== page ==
A lot of people are telling you what to do and not do. I don’t think you need ‘correction’ – or to be sent automatcially to the pound – especially if your needs are specific. Breed improvements of pedigrees are an ongoing practice of people in the AKC, and in clubs over the world. There is intense dedication in both breeding better pedigrees, as well as developing new – better ‘built’ breeds of dogs. . Note – attend a dog show and you’ll learn that not all breeders are puppy mills, but because some are, a general ‘magpie’ knee jerk response happens the moment someone admits to being willing to purchase a deliberately bred dog. It’s okay. You’re ALLOWED, to look for a breed or specific mix. Disadvantages to pound pups – is that you only hear the success stories. I believe wholeheartedly in pound adoption but at the same time – without actual breeders – eventually there would be no well bred dogs. I also know how breeds came to be, and how deliberately crossing breeds in search of something better IS a very valid quest that has historically produced some amazing pedigrees – including today’s Doberman, Beauceron, English Shep.etc.
Due to the intense nature of the Border Collie (but also his brilliance) farms and ranches, as well as urban dog fanciers have discovered that by crossing the less intense Aussie Shep with a Border Collie, an amazing hybrid dog is emerging. Similar body types of the two breeds and there similar size also helps keep the bitch safe in whelping – and offers a promising body structure for the future breed as well. These breeders – by selecting the smarter but calmer hybred pups for future breeding are currently working toward a new breed both Border smart and Aussie manageable So – your search is valid, and the name of the cross is valid as well.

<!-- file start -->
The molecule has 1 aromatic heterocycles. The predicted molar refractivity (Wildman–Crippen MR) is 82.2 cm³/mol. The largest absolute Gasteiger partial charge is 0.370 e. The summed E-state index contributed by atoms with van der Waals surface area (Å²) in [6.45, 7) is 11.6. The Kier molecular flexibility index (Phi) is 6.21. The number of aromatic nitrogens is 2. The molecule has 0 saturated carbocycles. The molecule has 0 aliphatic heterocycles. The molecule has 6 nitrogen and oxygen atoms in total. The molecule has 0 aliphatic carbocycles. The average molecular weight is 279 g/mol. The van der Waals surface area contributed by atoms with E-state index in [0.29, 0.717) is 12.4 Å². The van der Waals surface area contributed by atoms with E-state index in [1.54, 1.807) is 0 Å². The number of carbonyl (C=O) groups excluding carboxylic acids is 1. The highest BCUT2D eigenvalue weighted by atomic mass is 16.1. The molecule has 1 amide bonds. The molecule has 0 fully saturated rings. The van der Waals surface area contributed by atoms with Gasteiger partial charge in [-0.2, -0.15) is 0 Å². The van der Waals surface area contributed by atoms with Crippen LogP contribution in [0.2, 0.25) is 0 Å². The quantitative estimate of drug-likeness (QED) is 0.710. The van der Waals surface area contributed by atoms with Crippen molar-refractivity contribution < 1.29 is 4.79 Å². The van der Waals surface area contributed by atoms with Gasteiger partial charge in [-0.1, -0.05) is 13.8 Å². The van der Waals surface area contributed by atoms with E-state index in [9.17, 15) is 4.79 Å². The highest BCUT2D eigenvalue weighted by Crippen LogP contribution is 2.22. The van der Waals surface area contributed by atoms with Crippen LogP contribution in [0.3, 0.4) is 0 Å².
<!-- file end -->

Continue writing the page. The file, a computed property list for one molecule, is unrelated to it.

I own a calm beautiful and brilliant Aussie shep Border collie mix (50/50). We got her as a 7 week old pup from a local ranchette here outside of Phoenix. Cassie is 12 years old now but this week our new vet did a full physical (and a xray to check on some swelling that turned out to be a simple yeast infection) He was visibly blown away by the xrays and emphasized on how he’d never seen a 12 year old dog of any breed with the perfection of innter structure she has as well as her youthful appearance. She also chews toys and plays like a six year old. Our hybrid Cassie is low maintenance, cleans herself, self manages food amounts – leaves it if she’s full, runs laps in our huge yard if someone cant play frisbee that day, and is Border Collie smart but Aussie ‘reserved’.
I encourage your efforts if you are looking to be a part of the quest to develop even better breeds. This BC/AUS cross also is producing dogs with less health issues than either of the two origninal pedigrees do. Finally, knowing breeds, learning about them, is a great way to give yourself an edge when purchasing any dog. Pound pups are wonderful ‘surprises’ – and in many cases offer the challenge of undoing someone elses mess up (which can bond you beautifully when it works) but pedigress, or well planned hybreds, I emphasize .. when well bred…., have certain reliable traits that are more likely to come as a kind of ‘hard wired’ program in the dog. Yes, all are different to a degree – but well bred pedigrees do help one toward successful ownership, especially if one’s needs are specific.
Our two pedigree dobes are amazing – and share correct dobe family ‘protection’ and social tendencies, while gentle with family as breed type indicates, yet one is a couch potato and the other a ball playing nut. You’re smart – to seek advice – and thus I think you will be able to recognize a ‘mill’ from a valid breeder. Follow your brain, your gut and your heart. Everyone here did as they thought best for themselves – and so should you. Good luck. If you have more questions or would like to see photos of our hybrid AS/BC let me know Magicmare

jazmina88's avatar

I have an aussie BC mix who is 16 and 5 months next week. Her brother got into trouble and died at 6, but my dear Maggie is the best dog anyone could have!! smarter than me, obedient. frisbee playing in her prime.